It was way back in mid-February when Eddie the former stray cat broke his tail, leading to a tail amputation, a little setback with a seroma/abscess putting him back about a week, drainage, antibiotics, and a new set of stitches. He'll finally have his last (we hope, we hope!) vet visit the 1st week of April, so it's been a ways to this point, and he's still recovering.
But we are finally at the point where I'm feeling good
about his recovery! Throughout the break and amputation, it was a lot like taking care of a very sick baby. There were things that needed to be done that he did not want
being done, there was pain and discomfort, and there was a big old language barrier when it came to the ability to explain
any of that to him.
Now? It's more like taking care of a mildly sniffly, cranky two year old: "I'm boooooored! Entertain me, or I'll get into all kinds of trouble!" =:o
It makes me happy, though. He bounces off the walls and drives me up
them, but if we can just make it through this week without me or the cat losing our minds, then we'll be out of the woods. It hasn't been that long since I was afraid we'd lose him, and now I can see his always-BIG personality springing back to the fore, and it's awesome! :D
Early days were tough, though. A feline tail amputation is something without a lot of details given, when you Google it. It's apparently a routine type of veterinary surgery...but it doesn't seem to be all that common.
There's info about broken tails in cats, much of it contradictory, all of it fairly sparse. The recommendations for aftercare seem to change from vet to vet; website to website (although there are some basics, applicable to pretty much any animal who's had any type of surgery).
Some of the best info I got was from folks' blogs, just regular old people who've been through tail amps with their own felines, but those who went into any detail were few and far between.
I figured it might provide a service if I went ahead and wrote up, with as much detail as I'm able to provide, the whole saga of Eddie's broken tail, amputation, and recovery, for someone in my position; namely, a lifelong dog-lover who's only recently discovered the wonders of cats, who doesn't know a whole hellovalot about them, but loves one particular stupid cat and worries about him...and who's spent a gazillion dollars on vet visits for the former stray already, and who'd like to avoid dragging him back in every few days unless it's necessary. Ya know?
And I will definitely do that. But not today! LOL, the lack of detail in folks' recountings may have as much to do with sleep deprivation and constant running as anything else. ;->
I looked at a lot of U.S.-based sites searching info on cats with broken tails -- naturally enough, since that's where I live. But something has happened among U.S. veterinarians over the past years/decade or so: their professional org decided that it was better for all cats to be inside cats, and they've all fallen into line with that position.
When trying to explain our personal sitch, that this was a former feral who spent his entire life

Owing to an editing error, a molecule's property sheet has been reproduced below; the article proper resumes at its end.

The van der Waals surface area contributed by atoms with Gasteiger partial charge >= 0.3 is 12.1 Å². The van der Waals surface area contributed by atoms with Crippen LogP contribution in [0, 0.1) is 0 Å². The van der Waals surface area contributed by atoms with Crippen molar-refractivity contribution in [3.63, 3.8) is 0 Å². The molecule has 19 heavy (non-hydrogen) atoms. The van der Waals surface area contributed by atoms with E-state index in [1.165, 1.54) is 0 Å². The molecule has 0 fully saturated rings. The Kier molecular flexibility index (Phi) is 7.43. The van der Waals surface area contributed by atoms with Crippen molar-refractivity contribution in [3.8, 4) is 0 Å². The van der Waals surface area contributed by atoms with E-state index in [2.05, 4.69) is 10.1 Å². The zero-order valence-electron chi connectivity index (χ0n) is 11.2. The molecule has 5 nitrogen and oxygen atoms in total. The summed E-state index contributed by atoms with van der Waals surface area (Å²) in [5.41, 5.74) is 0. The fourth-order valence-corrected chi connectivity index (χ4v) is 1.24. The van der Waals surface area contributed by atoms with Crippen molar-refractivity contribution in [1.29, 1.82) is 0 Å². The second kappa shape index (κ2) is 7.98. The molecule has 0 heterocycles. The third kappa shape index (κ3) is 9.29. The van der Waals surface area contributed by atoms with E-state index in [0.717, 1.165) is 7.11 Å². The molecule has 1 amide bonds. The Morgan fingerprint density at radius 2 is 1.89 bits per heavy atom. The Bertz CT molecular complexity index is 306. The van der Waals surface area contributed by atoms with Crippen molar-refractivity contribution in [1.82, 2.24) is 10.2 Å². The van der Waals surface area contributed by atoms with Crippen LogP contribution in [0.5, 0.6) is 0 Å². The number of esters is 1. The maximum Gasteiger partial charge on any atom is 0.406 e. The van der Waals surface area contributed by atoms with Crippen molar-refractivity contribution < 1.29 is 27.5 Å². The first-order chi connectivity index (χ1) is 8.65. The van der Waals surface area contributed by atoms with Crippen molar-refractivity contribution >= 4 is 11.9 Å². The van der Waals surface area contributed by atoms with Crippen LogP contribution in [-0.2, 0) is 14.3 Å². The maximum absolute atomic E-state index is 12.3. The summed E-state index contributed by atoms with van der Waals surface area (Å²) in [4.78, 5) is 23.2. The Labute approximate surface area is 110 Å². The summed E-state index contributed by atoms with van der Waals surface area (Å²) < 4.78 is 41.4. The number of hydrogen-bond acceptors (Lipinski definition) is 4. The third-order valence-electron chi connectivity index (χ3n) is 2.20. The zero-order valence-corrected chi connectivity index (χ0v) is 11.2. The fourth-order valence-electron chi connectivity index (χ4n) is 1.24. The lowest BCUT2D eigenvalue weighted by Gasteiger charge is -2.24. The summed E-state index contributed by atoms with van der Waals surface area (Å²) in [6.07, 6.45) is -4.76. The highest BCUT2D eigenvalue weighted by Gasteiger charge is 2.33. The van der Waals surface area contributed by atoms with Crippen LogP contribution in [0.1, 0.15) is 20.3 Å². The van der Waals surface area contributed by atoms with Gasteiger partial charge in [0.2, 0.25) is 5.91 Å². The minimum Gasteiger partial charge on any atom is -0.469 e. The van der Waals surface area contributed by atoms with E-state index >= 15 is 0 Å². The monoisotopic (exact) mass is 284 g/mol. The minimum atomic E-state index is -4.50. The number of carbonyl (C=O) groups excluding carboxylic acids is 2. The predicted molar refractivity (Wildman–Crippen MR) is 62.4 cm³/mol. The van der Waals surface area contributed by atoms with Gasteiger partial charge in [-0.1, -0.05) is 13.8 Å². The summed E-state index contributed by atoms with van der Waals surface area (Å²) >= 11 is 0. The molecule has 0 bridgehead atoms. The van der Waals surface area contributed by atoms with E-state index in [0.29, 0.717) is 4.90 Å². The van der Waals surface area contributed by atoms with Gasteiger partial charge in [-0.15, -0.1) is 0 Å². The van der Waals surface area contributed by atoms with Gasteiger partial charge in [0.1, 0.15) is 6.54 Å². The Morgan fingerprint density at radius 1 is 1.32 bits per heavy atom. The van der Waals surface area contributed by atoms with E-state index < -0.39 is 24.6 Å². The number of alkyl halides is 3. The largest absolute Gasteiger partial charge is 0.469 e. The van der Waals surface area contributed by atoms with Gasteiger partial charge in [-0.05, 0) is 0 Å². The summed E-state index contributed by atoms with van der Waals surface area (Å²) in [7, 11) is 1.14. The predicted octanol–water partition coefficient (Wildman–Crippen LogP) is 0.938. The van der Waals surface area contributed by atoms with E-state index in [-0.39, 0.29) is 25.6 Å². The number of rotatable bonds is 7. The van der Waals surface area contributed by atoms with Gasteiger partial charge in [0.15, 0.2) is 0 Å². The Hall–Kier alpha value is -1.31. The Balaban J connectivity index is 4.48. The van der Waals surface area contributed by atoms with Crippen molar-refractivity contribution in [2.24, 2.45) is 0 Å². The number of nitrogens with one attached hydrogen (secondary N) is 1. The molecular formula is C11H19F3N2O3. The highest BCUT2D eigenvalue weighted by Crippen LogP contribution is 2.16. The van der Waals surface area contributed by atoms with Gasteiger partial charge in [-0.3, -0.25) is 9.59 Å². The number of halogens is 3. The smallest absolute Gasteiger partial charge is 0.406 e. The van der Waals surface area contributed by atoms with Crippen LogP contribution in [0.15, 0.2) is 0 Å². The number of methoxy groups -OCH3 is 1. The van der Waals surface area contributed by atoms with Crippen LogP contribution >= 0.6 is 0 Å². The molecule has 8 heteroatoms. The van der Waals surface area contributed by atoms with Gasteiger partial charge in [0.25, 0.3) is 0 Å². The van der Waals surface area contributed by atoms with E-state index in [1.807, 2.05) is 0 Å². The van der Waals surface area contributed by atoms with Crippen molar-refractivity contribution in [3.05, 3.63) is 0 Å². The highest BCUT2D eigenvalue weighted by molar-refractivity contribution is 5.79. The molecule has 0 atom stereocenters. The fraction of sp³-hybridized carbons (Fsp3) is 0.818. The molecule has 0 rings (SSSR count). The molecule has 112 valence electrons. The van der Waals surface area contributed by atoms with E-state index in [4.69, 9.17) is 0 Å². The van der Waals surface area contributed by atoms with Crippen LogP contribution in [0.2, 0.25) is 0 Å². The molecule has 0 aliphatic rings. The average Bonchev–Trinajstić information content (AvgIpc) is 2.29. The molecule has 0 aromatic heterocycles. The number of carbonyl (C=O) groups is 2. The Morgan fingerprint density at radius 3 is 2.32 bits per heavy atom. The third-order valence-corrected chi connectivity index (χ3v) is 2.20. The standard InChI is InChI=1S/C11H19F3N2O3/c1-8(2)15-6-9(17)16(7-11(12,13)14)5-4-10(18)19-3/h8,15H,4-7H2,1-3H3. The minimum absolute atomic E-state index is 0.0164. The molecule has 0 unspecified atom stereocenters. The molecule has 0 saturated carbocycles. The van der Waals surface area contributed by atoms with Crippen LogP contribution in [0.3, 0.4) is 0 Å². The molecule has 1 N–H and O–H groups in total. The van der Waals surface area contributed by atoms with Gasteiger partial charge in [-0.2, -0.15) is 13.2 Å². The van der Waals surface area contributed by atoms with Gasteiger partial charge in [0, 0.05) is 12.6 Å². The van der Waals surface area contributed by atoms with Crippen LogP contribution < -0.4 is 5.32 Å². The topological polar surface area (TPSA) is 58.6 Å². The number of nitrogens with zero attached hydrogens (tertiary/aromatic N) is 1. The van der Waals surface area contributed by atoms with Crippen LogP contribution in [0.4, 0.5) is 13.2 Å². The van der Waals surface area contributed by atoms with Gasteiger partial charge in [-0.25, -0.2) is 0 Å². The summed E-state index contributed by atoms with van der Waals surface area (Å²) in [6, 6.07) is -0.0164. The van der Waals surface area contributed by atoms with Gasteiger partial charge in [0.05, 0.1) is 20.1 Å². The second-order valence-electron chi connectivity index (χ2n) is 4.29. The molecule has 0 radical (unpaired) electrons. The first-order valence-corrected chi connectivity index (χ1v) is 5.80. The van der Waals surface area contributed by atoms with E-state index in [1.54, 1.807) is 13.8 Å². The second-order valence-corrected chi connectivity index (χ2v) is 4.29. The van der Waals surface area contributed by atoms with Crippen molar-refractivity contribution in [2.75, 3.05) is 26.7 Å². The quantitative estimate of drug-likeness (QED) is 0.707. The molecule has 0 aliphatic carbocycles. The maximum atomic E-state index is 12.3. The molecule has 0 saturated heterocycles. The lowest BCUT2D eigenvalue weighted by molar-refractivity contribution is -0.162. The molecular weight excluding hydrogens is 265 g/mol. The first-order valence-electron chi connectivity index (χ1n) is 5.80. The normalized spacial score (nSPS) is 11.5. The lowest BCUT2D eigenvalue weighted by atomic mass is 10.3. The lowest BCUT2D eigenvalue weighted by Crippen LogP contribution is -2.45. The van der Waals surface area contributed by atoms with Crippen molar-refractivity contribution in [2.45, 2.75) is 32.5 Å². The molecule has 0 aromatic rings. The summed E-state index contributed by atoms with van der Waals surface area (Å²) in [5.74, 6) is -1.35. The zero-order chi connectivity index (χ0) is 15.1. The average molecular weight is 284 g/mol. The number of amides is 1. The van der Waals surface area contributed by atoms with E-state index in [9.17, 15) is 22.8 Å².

outside, till bending enough to let us befriend him, that he goes flat NUTS trying to get out when we confine him, that in his unique case I just don't see any chance at real happiness
for him in such a small, boring place, people actually get mad.
"Cats are adaptable. Just keep a squirt bottle of water next to the door and squirt him in the face when he gets too close to it. He'll learn!" The justification, natch, is that they're "safer" if they never go outside.
Ya know what? You and I would also be "safer" if we never went outside. Your kids
would be "safer" if they were confined to small rooms without any dangerous items till they made it out of childhood. But...that's not a life.
We need to leave the safety of our rooms, we need
to let our kids go. And yeah, I know critters aren't human, and our pets are not our babies. But the analogy suffices, for me. It's frustrating not being able to find anyone who even understands the dilemma I feel about letting him back out when he's through recovering; everyone simply says "Keep him in, or else you're an irresponsible owner who does not deserve to have a cat."
There are lots of pet cats in the U.K., and most of them are indoor/outdoor. The "You MUST keep them in!" tude doesn't seem to have travelled as far across the pond as it's spread here in the States. Sometimes there's a disconnect between what the "experts" say and what I see with my own two eyes, and in those cases I've learned through experience to trust my own personal observations
over and above what anyone else says. But still, when it seems like "You Vs. The World," it's wise to do a little check on yourself.
Sometimes it turns out you're really not
the only one. I stumbled across an excellent
article written by a British vet, on the In/Out Dilemma. It acknowledges the things I instinctively felt about cats, and how they roll, and gave some great tips and suggestions for how to give an inside-only cat some quality of life, should that be your goal. Highly recommended: http://www.fabcats.org/behaviour/understanding/safe_dilemma.html
Finally, I couldn't not post a pic of Conehead Ed, just because, so here's the poor dude with his lampshade -- I'd have spared him the indignity, but after he got it off twice
on his own and chewed his stitches, thus causing the problems that delayed his recovery, we figured it was best to keep him locked up, to the degree that we are able. ;->